If anyone should complain about the lack of water, it should be Northern California farmers; years ago, the state diverted the San Joaquin River to Southern California farmers; today, the San Joaquin River, which is one of only two rivers flowing south to north in the world, is a trickle of what it used to be.
    Yes, a judge did decide that the river's flow needs to be restored but it hasn't happened, at least not to what it should be.
    And now, farmers in the south want to to Delta water as well.
    First, restore the San Joaquin River to its complete flow.
    By the way, southern farmers get water from the Colorado River, which has also been hit by a drought and farmers have seen their water supply cut there as well. Perhaps what southern California farmers should do is complain about that water supply first.
    As for Stewart Resnick and making him hurt financially, he lost a lawsuit not too long ago after falsely claiming that his pomegranate juice had wondrous medicinal properties.
    And we do have millionaires in the north who can also make their voices heard in Washington and Sacramento; where are their voices?

  • Christina Welch posted at 7:15 am on Mon, Mar 11, 2013.

    Lodi 1970 Posts: 85

    Can anyone tell me if the BDCP will be able to be voted on by the people of California? Back in 1982, the idea of a peripheral canal was shot down by the voters. I'd like to see the citizens of California be able to have some say in all this.
    Also, I've got a slogan for my boycott against Resnick: "Steal our water, and lose my business."

  • Christina Welch posted at 6:10 pm on Sun, Mar 10, 2013.

    Lodi 1970 Posts: 85

    I have done a little research into Stewart Resnick and his Paramount Farms in Kern County, and what I have read has truly startled me. Looking at his political contributions to Governor Brown and others and knowing he is a major supporter of the Bay Delta Conservation Plan, I see the serious conflict of interest here. Add to that, AB2421 getting shot down in the state legislature, so now we won't have the independent cost-benefit analysis that should be required before any major infrastructure change such as digging two new canals! And, time is ticking, if I understand correctly, June 30th this year is the deadline when the BDCP has to be implemented.

    Shame on Governor Brown and the legislators who are allowing this water (power) grab from us here in the Delta. So many people in this area are against it--left and right, farmer and citizen, sportsman and environmentalist--and I can't believe all our voices are not being heard in Sacramento or Washington DC. I for one am going to write a letter to Governor Brown to voice my concern, and I am also not going to purchase any more almonds or pistachios from Resnick's billion-dollar operation. Paramount Farms sells their nuts under the Wonderful brand and the Everybody's Nuts brands. I realize it is easy for an individual to feel helpless against the political forces controlling our destinies, but my own personal boycott at least makes me feel like I'm doing something. Hope it helps, Frank, and keep on fighting the good fight!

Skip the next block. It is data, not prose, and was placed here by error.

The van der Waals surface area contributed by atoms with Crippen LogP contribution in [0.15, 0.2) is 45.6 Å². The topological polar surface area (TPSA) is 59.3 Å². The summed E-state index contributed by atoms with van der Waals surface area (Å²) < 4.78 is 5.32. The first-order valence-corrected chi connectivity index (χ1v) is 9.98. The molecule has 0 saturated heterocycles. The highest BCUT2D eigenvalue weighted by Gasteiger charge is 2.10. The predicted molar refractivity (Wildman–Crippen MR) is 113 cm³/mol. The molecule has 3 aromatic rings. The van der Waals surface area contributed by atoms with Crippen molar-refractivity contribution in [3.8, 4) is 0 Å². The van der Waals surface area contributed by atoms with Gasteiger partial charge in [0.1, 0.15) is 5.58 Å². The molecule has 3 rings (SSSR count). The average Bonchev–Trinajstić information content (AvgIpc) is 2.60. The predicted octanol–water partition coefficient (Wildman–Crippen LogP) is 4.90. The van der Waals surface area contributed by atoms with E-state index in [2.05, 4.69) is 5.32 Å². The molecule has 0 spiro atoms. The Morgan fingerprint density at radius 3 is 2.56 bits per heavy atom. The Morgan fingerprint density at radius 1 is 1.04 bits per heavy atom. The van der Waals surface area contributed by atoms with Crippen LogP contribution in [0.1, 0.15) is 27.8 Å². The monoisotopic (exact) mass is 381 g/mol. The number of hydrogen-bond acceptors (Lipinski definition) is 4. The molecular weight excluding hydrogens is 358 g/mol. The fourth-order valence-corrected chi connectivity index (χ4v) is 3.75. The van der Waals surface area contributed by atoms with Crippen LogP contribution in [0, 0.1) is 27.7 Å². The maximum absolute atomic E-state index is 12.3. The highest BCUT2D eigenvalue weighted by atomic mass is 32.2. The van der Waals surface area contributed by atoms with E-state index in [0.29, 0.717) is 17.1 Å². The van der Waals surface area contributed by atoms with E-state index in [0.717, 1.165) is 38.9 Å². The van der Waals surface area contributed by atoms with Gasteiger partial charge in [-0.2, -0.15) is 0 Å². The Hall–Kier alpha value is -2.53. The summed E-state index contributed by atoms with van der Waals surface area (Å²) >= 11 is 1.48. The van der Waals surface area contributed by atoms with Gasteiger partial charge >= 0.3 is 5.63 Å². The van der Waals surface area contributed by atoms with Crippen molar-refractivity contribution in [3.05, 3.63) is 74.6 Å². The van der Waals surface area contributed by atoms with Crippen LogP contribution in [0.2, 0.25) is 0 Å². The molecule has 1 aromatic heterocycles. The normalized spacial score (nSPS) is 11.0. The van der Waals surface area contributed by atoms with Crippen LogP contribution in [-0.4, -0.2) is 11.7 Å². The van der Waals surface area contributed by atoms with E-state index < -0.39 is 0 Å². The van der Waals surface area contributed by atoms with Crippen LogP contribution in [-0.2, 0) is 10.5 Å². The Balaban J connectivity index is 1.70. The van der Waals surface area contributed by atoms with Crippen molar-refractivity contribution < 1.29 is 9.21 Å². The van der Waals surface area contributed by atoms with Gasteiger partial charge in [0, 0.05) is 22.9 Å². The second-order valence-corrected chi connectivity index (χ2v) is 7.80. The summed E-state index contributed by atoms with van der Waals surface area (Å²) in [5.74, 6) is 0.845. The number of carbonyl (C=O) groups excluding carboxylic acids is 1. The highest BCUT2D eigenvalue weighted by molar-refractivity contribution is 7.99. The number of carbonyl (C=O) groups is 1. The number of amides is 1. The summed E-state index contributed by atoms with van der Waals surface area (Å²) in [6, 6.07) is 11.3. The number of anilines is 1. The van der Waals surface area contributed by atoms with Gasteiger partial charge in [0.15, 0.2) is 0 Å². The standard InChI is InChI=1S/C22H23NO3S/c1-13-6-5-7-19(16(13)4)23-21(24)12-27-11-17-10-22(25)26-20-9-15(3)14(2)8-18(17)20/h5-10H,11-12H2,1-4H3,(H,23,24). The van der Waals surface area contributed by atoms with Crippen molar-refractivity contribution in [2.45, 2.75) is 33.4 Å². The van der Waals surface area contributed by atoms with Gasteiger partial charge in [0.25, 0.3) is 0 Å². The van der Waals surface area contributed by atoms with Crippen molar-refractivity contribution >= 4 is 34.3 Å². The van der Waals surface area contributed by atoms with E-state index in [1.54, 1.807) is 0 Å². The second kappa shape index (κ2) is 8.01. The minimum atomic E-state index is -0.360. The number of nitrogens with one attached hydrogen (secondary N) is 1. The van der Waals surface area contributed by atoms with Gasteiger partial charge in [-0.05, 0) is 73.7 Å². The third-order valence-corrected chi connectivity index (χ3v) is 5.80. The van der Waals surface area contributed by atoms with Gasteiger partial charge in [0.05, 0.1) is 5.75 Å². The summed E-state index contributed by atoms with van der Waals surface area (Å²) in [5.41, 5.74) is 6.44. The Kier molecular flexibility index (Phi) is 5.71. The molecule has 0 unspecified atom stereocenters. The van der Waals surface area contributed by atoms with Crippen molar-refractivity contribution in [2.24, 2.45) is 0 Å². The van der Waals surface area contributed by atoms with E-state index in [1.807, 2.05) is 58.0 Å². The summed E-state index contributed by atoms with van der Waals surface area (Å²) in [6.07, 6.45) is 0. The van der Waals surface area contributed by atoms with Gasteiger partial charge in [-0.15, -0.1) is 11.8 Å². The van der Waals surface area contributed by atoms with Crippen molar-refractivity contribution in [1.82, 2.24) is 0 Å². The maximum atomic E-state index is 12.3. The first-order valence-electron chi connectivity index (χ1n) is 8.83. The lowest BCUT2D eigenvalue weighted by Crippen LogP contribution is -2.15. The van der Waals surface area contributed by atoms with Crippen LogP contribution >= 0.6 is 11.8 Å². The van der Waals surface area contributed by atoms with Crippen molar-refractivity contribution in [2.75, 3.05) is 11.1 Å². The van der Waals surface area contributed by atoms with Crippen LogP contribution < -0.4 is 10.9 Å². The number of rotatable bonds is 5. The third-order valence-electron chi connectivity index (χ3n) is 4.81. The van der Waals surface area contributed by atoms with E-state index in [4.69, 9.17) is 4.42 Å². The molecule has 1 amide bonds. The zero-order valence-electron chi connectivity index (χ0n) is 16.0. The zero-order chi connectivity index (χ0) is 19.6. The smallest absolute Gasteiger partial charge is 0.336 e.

• les mahler posted at 5:14 pm on Fri, Mar 8, 2013.

    Les Posts: 2


    The issue of water and the Delta is more complicated than just a meeting over ice cream with the governor. You have to start with Stewart Resnick, the billionaire water baron who is part of the problem.
    Somehow, Resnick gained control of a water bank and started selling the Delta free water to Southern California entities; heck, he even sells that free water back to us folks in Northern California when and if we need it. Now you know how he became a billionaire.
    And along with Resnick, you can add Sen. Dianne Feinstein, who joined forces with Resnick when he wanted a review and change of the state's EPA and how salmon and the Delta smelt have a higher priority than water to Southern California.
    But we're getting ahead of ourselves; the first thing you have to realize is that our water "problems" are more about mother nature and three years of drought. This natural occurrence for three years running, cut in half how much water was flowing from North to South; and while we endured the same drought as Southern Californians and even conserved water, our friends down south continued to use water like there was no tomorrow; shame on them.
    So, if you want to discuss the water issue over ice cream, try starting with Mr. Resnick. Oh, good luck.

  • Sam Heller posted at 5:45 pm on Thu, Mar 7, 2013.

    Sam Heller Posts: 176

    Frank, thank you so much for a great column. Our household loved it. [beam]

  • Frank Gayaldo posted at 2:56 pm on Thu, Mar 7, 2013.

    Frank Gayaldo Posts: 26

    I have been receiving a lot of feedback on this article, thanks to everyone whom has voiced their opinions on the subject. When I first met Dr. Pyke he told me "I am not a politician, I just fix things." Unfortunately the California water crisis, like almost everything else, has become a political fight as opposed to a reasonable discussion based on science and engineering. I do not think Sacramento, nor the fervent supporters of the BDCP fully understand the damage that would be created to the Delta if the twin tunnels plan was implemented. It is frustrating that Dr. Pyke's plan has received so little attention. Please consider writing letters to your representatives and letters to the editor. Every the largest of problems has a solution, including this one. Dr. Pyke's plan deserves serious consideration...

  • Christina Welch posted at 11:18 am on Thu, Mar 7, 2013.

    Lodi 1970 Posts: 85

    Agreed, Mr Chaney. What can we citizens in northern California do to help?

  • Doug Chaney posted at 10:09 am on Thu, Mar 7, 2013.

    advocate Posts: 502

    Mr. Gayaldo, you are a refreshing and interesting columnist and it is so nice to read articles such as this rather than the left/right bickering, especially in the LTE at the Sentinel. I am very interested in what is happening with the Delta and our water and I know that our SJ county supervisors have already written to DC stating their objection to the tunnels to merely supply (sell) water to our southern area. What can we, as itizens, do to play our part in this not so good dilemna?

  • Raymond Crow posted at 9:26 am on Thu, Mar 7, 2013.

    Raymond Crow Posts: 7

    Great article Frank. You should send a copy of this letter to the Governor and all of our elected officials.